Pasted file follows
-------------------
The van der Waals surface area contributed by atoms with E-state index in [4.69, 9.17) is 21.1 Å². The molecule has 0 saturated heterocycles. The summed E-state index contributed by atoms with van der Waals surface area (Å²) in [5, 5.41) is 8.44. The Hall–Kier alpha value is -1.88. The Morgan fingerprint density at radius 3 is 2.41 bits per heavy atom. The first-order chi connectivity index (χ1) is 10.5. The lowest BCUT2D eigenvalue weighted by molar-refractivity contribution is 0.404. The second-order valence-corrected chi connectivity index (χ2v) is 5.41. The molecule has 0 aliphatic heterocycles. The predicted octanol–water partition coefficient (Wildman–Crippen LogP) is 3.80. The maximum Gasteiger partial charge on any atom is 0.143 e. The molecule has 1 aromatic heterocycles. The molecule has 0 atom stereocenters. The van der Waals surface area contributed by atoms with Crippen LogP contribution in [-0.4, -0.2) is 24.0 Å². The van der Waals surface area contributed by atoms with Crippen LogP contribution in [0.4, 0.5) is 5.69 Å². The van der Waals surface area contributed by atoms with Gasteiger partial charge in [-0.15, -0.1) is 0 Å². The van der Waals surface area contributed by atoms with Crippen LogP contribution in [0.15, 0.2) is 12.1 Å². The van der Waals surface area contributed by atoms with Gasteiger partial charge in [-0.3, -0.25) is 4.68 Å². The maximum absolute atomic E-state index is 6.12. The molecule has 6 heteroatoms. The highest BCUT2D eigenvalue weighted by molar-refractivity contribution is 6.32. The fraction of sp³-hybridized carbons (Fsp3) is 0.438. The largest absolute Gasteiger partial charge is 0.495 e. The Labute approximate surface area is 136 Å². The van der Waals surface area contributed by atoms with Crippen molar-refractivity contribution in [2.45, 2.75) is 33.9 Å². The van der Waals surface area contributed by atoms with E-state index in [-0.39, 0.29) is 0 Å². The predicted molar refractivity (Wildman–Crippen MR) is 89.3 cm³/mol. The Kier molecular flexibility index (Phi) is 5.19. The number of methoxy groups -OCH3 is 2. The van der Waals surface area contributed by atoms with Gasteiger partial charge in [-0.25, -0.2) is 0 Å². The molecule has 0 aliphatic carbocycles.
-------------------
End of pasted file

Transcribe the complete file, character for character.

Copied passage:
The van der Waals surface area contributed by atoms with E-state index in [4.69, 9.17) is 21.1 Å². The molecule has 0 saturated heterocycles. The summed E-state index contributed by atoms with van der Waals surface area (Å²) in [5, 5.41) is 8.44. The Hall–Kier alpha value is -1.88. The Morgan fingerprint density at radius 3 is 2.41 bits per heavy atom. The first-order chi connectivity index (χ1) is 10.5. The lowest BCUT2D eigenvalue weighted by molar-refractivity contribution is 0.404. The second-order valence-corrected chi connectivity index (χ2v) is 5.41. The molecule has 0 aliphatic heterocycles. The predicted octanol–water partition coefficient (Wildman–Crippen LogP) is 3.80. The maximum Gasteiger partial charge on any atom is 0.143 e. The molecule has 1 aromatic heterocycles. The molecule has 0 atom stereocenters. The van der Waals surface area contributed by atoms with Crippen LogP contribution in [-0.4, -0.2) is 24.0 Å². The van der Waals surface area contributed by atoms with Crippen LogP contribution in [0.4, 0.5) is 5.69 Å². The van der Waals surface area contributed by atoms with Gasteiger partial charge in [-0.15, -0.1) is 0 Å². The van der Waals surface area contributed by atoms with Crippen LogP contribution in [0.15, 0.2) is 12.1 Å². The van der Waals surface area contributed by atoms with Gasteiger partial charge in [-0.3, -0.25) is 4.68 Å². The maximum absolute atomic E-state index is 6.12. The molecule has 6 heteroatoms. The highest BCUT2D eigenvalue weighted by molar-refractivity contribution is 6.32. The fraction of sp³-hybridized carbons (Fsp3) is 0.438. The largest absolute Gasteiger partial charge is 0.495 e. The Labute approximate surface area is 136 Å². The van der Waals surface area contributed by atoms with Crippen molar-refractivity contribution in [2.45, 2.75) is 33.9 Å². The van der Waals surface area contributed by atoms with E-state index in [-0.39, 0.29) is 0 Å². The predicted molar refractivity (Wildman–Crippen MR) is 89.3 cm³/mol. The Kier molecular flexibility index (Phi) is 5.19. The number of methoxy groups -OCH3 is 2. The van der Waals surface area contributed by atoms with Gasteiger partial charge in [-0.25, -0.2) is 0 Å². The molecule has 0 aliphatic carbocycles.